Study Shows High Prevalence of Metabolic Syndrome and Associated Cardiovascular Risk in Older HIV Patients

Metabolic abnormalities and cardiovascular disease are a growing concern for HIV positive people, but there is a lack of specific data about patients older than 50 years of age, who now account for some 25% of all HIV cases in the U.S. As described in the December 1, 2008 issue of AIDS Patient Care and STDs, Oluwatoyin Adeyemi and colleagues conducted a cross-sectional study to determine the prevalence and predictors of the metabolic syndrome among a cohort of older HIV-infected patients, as well as their 10-year Framingham cardiac risk scores.

The metabolic syndrome refers to a variety to factors -- including abnormal blood lipid levels, insulin resistance, abdominal fat accumulation, and high blood pressure -- associated with elevated risk of heart disease.

The analysis included 121 patients older than 50 years (median 54 years) in the CORE50 Cohort, followed at the CORE Center at Cook County Hospital in Chicago between May 2005 and February 2006. Most (79%) were men, 83% were African-American, 9% were Hispanic, and 6% were Caucasian.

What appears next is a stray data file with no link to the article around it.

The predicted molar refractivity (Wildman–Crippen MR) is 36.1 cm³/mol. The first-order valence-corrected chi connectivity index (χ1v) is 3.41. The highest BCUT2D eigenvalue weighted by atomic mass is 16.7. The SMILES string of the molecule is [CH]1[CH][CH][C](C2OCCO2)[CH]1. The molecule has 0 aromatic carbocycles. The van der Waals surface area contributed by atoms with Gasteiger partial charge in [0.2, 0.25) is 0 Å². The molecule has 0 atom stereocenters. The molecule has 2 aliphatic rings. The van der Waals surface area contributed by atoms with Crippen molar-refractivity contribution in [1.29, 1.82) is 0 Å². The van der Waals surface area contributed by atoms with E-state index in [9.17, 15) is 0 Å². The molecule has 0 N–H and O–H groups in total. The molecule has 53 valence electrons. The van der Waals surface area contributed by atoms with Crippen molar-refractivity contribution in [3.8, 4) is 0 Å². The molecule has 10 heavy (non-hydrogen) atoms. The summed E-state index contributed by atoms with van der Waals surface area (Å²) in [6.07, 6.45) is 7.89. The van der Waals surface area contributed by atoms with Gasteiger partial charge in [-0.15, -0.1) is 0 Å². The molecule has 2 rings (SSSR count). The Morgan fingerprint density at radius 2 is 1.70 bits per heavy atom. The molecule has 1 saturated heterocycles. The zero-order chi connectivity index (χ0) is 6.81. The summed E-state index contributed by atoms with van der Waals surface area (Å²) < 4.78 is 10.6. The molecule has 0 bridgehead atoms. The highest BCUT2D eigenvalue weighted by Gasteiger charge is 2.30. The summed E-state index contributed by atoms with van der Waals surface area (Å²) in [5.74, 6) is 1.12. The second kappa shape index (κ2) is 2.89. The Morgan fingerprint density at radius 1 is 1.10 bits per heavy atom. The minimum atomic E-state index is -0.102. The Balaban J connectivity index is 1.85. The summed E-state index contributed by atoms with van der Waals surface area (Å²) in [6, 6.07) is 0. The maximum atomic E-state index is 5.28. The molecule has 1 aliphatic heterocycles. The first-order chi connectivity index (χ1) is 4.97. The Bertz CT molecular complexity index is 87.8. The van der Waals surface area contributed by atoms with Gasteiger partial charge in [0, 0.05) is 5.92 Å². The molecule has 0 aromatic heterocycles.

Women had significantly more components related to insulin resistance, such as elevated waist circumference and diabetes.

Men were more likely to have low high-density lipoprotein (HDL or "good") cholesterol levels.

"This study shows a high prevalence of the metabolic syndrome in older HIV-infected patients and an association between the metabolic syndrome and Framingham cardiac risk in our study population," the study authors concluded.

"As the HIV population ages, attention to modifiable cardiac risk factors will become increasingly important," they added.

CORE Center, Stroger Hospital of Cook County, Rush University Medical Center, Chicago, IL.



O Adeyemi, K Rezai, M Bahk, and others. Metabolic Syndrome in Older HIV-Infected Patients: Data from the CORE50 Cohort. AIDS Patient Care and STDs 22(12): 941-945. December 1, 2008. (Abstract).